Swift Today, Swift Tomorrow

I’m primarily a Javascript developer. I’ve written servers in Node.js for years, made small and big front-end apps, (mostly in React.js, of course) and written plugins for Atom and Visual Studio Code.

Yet, even after living and breathing Javascript for years now, I’ve never been quite content. I’ve always wanted something a little more functional. Javascript (I’m talking ES6) does great in many respects. It has first-class functions, tail call optimization. But it still lacks immutable data structures or a powerful type system. I’ve tried to fix these problems. I end up using Immutable.js for most of my projects, and I don’t write Javascript without flow anymore. Immutable is great, and flow is constantly getting better.

Yet, I like languages and I learn languages. I spent time learning the basics of Haskell and Elm. I can read OCaml. I’ve tried to get comfortable reading lisp (read Clojure). On the other hand, I’ve worked with Java, learnt some Scala and I play around with Swift on a regular basis.

Now, most ‘functional’ developers would talk about languages like Elm, Haskell, OCaml, Clojure, F# or, recently, Elixir. These are all great languages, and I would recommend learning at least 2 of them. But I like to bring Swift to this discussion. ‘Pure’ functional languages are great for building resilient programs, the learning curve remains steep. And the fact remains that developers coming from languages like Java, C++ et al have an extremely hard time adapting.

Swift seemed like the perfect language for such a use case. It has a strong static type system. It’s fast. And it covertly brings many functional concepts to a language that looks object-oriented on the surface. While, like Javascript, I would say it has good parts, by which I mean functional parts. Classes in Swift remain a necessary evil to make it backwards compatible with Objective C.

That said, here are some of the highlights of Swift for me:

Overall Swift seems great, but I think it could be improved a lot. Swift 3 is just around the corner, but it’s mostly a stability release, so here’s my wish list for Swift 4:

1. Bring back the currying syntax. #

The Currying Syntax was the best idea I had seen to bring a syntax that works well for currying in a C-like language.

func add(a: Int)(_ b: Int) -> Int {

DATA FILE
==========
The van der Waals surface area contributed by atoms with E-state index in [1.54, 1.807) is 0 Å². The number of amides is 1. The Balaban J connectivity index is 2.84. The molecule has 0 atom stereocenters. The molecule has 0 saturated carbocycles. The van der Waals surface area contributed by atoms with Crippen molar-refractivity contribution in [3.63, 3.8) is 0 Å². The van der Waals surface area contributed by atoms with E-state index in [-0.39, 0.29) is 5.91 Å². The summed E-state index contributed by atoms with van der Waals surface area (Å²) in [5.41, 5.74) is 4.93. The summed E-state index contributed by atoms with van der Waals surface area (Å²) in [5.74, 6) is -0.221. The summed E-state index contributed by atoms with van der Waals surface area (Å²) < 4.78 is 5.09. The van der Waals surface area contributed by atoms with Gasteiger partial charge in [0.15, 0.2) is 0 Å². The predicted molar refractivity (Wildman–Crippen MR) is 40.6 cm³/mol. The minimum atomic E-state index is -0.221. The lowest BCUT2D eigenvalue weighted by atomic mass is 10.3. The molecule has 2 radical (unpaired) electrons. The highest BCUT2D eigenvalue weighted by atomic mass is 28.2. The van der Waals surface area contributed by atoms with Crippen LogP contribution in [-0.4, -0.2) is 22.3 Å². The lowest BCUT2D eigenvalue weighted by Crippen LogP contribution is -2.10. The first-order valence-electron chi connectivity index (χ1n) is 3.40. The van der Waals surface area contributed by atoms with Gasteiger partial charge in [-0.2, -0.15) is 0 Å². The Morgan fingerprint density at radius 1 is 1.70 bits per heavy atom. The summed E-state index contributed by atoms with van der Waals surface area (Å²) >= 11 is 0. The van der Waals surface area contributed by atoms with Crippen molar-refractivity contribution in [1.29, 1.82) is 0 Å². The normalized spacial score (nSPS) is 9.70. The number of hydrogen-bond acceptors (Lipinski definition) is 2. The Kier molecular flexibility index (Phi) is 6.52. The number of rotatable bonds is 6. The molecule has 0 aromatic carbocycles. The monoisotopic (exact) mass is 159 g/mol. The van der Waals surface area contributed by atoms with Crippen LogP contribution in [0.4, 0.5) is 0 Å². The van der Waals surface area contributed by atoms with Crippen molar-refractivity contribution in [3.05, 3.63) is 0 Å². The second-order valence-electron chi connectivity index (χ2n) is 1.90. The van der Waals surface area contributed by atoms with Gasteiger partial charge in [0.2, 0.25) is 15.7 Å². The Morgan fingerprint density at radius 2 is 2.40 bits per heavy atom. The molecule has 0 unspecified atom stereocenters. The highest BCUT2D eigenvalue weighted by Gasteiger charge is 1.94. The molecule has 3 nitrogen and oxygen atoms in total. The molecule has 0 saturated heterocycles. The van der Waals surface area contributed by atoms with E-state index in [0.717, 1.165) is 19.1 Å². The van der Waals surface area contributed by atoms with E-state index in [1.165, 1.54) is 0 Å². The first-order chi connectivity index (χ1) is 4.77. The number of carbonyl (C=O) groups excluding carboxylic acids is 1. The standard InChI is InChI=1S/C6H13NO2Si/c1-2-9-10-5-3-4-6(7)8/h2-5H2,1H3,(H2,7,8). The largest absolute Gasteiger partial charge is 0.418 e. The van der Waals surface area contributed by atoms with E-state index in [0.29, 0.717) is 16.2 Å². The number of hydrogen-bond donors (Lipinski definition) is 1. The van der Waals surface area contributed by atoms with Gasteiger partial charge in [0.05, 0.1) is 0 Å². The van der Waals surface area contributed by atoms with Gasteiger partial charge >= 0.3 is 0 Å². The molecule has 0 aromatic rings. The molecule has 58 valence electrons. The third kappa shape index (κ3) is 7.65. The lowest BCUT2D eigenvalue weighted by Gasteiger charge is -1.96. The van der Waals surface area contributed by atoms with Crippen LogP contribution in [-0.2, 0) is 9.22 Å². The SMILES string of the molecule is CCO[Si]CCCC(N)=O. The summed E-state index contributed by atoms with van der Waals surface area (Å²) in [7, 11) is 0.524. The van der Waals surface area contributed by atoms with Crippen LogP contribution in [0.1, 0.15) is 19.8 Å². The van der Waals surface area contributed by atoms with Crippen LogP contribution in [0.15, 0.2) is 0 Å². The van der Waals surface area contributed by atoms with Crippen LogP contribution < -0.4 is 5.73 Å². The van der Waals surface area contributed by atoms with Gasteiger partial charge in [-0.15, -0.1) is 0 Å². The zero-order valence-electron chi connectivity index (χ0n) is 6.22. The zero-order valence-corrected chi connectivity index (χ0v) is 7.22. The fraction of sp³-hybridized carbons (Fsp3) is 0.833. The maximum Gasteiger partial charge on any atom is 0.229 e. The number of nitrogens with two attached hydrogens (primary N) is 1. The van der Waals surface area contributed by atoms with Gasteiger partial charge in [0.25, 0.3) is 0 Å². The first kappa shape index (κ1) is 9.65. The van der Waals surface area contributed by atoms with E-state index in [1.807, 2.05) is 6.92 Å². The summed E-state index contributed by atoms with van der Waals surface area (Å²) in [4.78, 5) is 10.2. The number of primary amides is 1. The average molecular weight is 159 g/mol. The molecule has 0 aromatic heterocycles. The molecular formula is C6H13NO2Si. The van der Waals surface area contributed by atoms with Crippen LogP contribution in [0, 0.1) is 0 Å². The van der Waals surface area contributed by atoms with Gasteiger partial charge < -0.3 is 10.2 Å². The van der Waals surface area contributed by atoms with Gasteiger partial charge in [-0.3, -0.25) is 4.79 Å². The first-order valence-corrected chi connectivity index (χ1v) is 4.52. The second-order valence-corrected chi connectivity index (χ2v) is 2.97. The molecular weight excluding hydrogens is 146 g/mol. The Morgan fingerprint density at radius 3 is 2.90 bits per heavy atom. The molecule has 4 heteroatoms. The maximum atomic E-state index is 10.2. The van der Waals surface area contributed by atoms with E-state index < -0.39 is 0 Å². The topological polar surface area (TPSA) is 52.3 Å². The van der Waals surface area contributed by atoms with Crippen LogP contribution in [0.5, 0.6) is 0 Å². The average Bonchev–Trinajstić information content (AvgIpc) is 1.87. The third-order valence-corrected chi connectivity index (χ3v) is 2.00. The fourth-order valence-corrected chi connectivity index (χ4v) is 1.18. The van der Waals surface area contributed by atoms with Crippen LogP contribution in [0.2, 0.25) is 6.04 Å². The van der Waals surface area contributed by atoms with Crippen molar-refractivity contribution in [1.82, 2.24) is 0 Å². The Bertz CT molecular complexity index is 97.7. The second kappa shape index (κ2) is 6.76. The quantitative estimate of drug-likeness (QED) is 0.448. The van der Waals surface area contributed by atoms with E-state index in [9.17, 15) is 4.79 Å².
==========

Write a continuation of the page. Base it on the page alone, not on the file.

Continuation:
return a + b
}

add(1)(2)

I would almost say that all functions should be written like this. There should be no functions with multiple arguments. Yet, somehow, Apple and the community decided to remove this syntax from the language in Swift 3.0.
I’m not holding my breath, but I would love to get this feature back.

2. Generic type aliases #

Swift has a simple keyword for declaring types:

typealias Model = Int

Now this is well and good, but it would be great to get a way to declare generic types.

For example, you can easily write generic functions.

func maybe<T>(a: T)-> T? {
    if (arc4random_uniform(10) > 5) {
        return a
    } else {
        return nil
    }
}
func identity<T>(a: T)-> T? {
        return a
}

This is great. identity and maybe both have the same type. One of them will always return the value, while the other one will return it about half the time. Plus, the compiler will help us avoid any null-pointers.

But it’s impossible to give this type of functions a name. While I can do this:

func filterUsing<T>(arr: [T], _ fn: (T) -> T?) -> [T] {
    return arr.filter({ x in
        if fn(x) != nil {
            return true
        } else {
            return false
        }
    })
}

This is illegal in Swift:

typealias Maybe<T> = (T) -> T?
func filterUsing<T>(arr: [T], _ fn: Maybe<T>) -> [T] {
    return arr.filter({ x in
        if fn(x) != nil {
            return true
        } else {
            return false
        }
    })
}

This may not be a great example, but writing long type signatures over and over can get annoying, and being able to give it a name would be a big improvement. Further, since this feature would have no runtime cost so it will make developers faster without a penalty.

3. Union Types #

This is something I learnt to love after using Flow, and playing with languages like Elm, Haskell, OCaml, Purescript.

In Swift, you can already do some workarounds to have union types using Enums and Structs, it’s often noisy.

enum IntOrString {
    case Num(Int)
    case Str(String)
}

func add(a: IntOrString, b: IntOrString) -> String {
    switch (a, b) {
    case (.Str(let sa), .Str(let sb)):
        return sa + sb
    case (.Str(let sa), .Num(let sb)):
        return sa + String(sb)
    case (.Num(let sb), .Str(let sa)):
        return sa + String(sb)
    case (.Num(let sb), .Num(let sa)):
        return String(sa) + String(sb)
    }
}

Wouldn’t it be much better to just be able to to this:

func add(a: Int | String, b: Int | String) -> String {
    return String(a) + String(b)
}

This is common pattern in all the functional languages and even the type systems for Javascript like Flow and Typescript.

Further, there shouldn’t be a run-time cost to this either as Swift clearly already has a union type built-in: Optional.

 
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